LOS ANGELES Cloud computing service Salesforce has always believed in the power of live events. Its annual Dreamforce conference draws more than 170,000 people from 83 countries to San Francisco every year, making it the world's largest software event; it has been named one of BizBash's Most Innovative Meetings in the past due to its tailor-made experiences and focus on human interaction.
But the company, which provides tools for business owners and their customers, hasn't stopped there. Salesforce has launched a new series of events called “Make Change,” which center on the idea of using various industries—such as music, food, or sports—to make a positive social impact. It ties into the company's “trailblazer” theme, a term used to describe Salesforce customers who are using the platform for innovation in their own fields.
The inaugural Make Change event took place on July 12 at Flood Magazine's art-gallery-like headquarters in Los Angeles and focused on food culture. Celebrity chef Roy Choi—who is perhaps best known for helping spearhead the gourmet food truck movement—spoke with KCRW's Evan Kleiman about bringing healthy, affordable food and employment opportunities to low-income communities.
Proceeds from the evening, which included food and drinks from Choi's Kogi and Locol before a panel discussion, benefited the Los Angeles Regional Food Bank. Salesforce also donated 20 meals to the food bank for every social-media post that used the hashtag #platformforchange. The local Salesforce team also volunteered at the food bank the following day, packing 1,680 senior nutrition kits.
“This was the first in a series of events that will focus on discussions around local and national issues led by change agents who are making a difference in their communities today,” explained Cristina Jones, Salesforce’s head of trailblazer marketing. “We launched this series to shine a light on trailblazers like Roy Choi, who are using their business as a platform to affect change. This particular discussion focused on the business of food, its effect on culture, and how we can create opportunity where currently there is none.”
“Salesforce is using its business as a platform for change—and these stories will inspire, educate, and empower business decision-makers to do the same.”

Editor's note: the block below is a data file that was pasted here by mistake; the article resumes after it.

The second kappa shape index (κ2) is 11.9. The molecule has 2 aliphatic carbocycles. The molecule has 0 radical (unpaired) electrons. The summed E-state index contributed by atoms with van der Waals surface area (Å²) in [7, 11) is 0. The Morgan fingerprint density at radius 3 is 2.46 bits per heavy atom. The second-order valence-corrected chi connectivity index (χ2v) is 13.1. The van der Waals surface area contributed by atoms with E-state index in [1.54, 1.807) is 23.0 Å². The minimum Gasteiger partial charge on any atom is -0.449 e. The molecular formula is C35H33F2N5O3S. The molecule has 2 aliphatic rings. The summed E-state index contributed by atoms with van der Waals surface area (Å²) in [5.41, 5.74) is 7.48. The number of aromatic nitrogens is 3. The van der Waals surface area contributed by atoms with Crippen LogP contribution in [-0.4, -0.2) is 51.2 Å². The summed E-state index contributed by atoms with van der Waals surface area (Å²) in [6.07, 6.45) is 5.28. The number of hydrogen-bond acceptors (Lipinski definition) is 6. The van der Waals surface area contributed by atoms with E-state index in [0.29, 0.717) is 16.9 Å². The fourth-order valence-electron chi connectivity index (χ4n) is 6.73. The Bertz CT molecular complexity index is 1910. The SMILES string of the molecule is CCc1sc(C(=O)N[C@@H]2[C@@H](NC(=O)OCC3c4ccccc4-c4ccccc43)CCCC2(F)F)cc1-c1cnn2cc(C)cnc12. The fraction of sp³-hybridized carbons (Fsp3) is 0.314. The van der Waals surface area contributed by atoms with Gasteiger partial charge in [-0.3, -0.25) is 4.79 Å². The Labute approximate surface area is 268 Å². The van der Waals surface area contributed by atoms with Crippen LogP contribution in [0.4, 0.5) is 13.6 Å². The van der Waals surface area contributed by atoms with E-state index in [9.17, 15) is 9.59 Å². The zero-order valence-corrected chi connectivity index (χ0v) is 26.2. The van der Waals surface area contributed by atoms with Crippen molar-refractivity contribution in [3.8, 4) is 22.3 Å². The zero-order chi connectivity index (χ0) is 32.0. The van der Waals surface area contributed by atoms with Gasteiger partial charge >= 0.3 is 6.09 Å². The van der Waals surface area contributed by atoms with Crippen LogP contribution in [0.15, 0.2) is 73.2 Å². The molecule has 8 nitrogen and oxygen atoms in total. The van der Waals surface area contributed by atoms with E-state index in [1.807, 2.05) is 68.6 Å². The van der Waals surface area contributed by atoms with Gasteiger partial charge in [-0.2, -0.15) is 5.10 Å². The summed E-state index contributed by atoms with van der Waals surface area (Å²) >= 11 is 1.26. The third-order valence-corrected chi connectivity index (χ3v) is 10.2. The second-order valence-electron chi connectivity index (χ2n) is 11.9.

Jones says that the series will focus on entrepreneurs and business leaders—a.k.a., Salesforce users—who are using their success for positive social impact. “Make Change events will take place in communities where we can identify leaders who are also using their businesses to create change,” she said. “Salesforce is using its business as a platform for change—and these stories will inspire, educate, and empower business decision-makers to do the same.”
While the events will, of course, serve as a promotion for Salesforce and its services, Jones said, “this is not about traditional K.P.I.s. These trailblazers are passionate about giving back. By creating a space where they can share their story and engage in authentic conversation with others who want to do the same, together we will create conversations that reach beyond our traditional audiences and affect change at scale.”
The next Make Change event will be held at Dreamforce, which takes place September 25 to 26 in and around the Moscone Center in San Francisco. The event will highlight PepUp Tech, a nonprofit organization (and Salesforce user) that creates a path for people of color to get into the tech industry.
“Forward-thinking companies understand the value of creating a workforce that is reflective of the society in which we live and work,” said Jones. “While the tech career ecosystem is one of the fastest growing industries, it is also one of the least diverse. ... Using the Salesforce platform, PepUp Tech has developed a scalable model of workforce development that will benefit thousands of young people and the tech industry as a whole.”
Correction: The headline has been updated to more accurately reflect the series' speakers.